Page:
15 Example of ETP - High Drama Class Level: Year 10 Teacher goes over the learning intentions with the students at the beginning of the lesson. The lesson topic is based on voice extension and an exploration of Shakespeare’s words. The teacher greets with ‘kia ora’ and interacts with the students as they arrive. At the start of the lesson the students all sit in a circle and the teacher call the roll. She says, “We’ve got a pretty exciting day today. Let’s just do a recap.” The teacher then asks one of the students to read the learning intention and asks the students to think about how they will know by the end of the lesson that they’ve achieved it. There are 9 Maori students and 21 non Maori students in the class and the teacher is of Pakeha ethnicity. Manaakitanga: The teacher greets all of the students by name and pronounces their names correctly. She seems to have a great relationship with the students. She talks with them, smiles a lot and walks with them. Three of the students work on a Maori interpretation of Shakespeare where they use Te Reo Maori and Maori song and dance. The teacher encourages them and praises their originality. Wānanga The interactions are mostly teacher to student interactions. The teacher reviews concepts with the whole class. She asks questions and encourages the students to elaborate with their answers. She praises student feedback. Ako: The teacher works with the students as a whole class in small groups and in pairs. The students in this lesson mostly work in pairs or small groups acting out prose. There is a lot of movement and laughter throughout the lesson.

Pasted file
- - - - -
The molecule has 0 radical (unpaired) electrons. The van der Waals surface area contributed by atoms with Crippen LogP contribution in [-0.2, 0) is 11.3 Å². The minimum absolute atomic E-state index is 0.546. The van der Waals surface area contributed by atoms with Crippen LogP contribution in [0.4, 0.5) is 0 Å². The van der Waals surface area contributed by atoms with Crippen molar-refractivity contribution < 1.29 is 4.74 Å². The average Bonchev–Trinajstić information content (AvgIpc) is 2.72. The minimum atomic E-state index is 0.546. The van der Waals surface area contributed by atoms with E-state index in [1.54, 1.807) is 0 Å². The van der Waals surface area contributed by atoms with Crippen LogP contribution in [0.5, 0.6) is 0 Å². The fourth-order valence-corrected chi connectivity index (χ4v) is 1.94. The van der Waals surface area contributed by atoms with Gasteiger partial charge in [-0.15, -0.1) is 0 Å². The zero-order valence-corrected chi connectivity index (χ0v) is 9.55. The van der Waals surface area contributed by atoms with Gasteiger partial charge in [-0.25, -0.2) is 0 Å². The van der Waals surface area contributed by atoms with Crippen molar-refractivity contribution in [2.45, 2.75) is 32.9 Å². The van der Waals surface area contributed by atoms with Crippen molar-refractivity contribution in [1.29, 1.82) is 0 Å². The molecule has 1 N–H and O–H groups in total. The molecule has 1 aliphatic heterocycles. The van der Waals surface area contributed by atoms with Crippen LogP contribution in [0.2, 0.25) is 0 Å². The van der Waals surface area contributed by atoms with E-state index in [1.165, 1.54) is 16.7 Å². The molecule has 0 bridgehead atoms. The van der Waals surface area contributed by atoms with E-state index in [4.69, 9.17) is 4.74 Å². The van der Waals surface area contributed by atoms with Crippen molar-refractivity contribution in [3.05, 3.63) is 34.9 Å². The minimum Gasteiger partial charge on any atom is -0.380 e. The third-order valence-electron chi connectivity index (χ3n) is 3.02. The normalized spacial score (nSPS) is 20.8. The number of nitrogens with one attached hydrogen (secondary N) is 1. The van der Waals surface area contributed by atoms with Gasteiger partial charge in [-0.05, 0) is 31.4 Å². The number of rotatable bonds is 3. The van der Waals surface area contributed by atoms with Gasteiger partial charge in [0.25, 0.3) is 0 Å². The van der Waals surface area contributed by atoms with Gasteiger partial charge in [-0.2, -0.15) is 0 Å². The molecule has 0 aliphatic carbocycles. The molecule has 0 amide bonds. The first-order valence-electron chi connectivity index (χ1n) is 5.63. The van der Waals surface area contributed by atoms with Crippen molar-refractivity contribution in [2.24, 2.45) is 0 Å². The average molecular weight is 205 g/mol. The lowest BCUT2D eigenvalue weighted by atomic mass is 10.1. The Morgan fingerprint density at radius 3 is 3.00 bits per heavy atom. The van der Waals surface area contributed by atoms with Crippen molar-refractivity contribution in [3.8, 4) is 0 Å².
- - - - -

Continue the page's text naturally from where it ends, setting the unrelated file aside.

16 Characteristics of Low Implementers made no reference to the learning intentions missed the opportunity to greet students in Te Reo Maori or to reference the Maori language, content, epistemologies, or pedagogical knowledge in any part of the lesson no evidence of caring for the students as culturally located individuals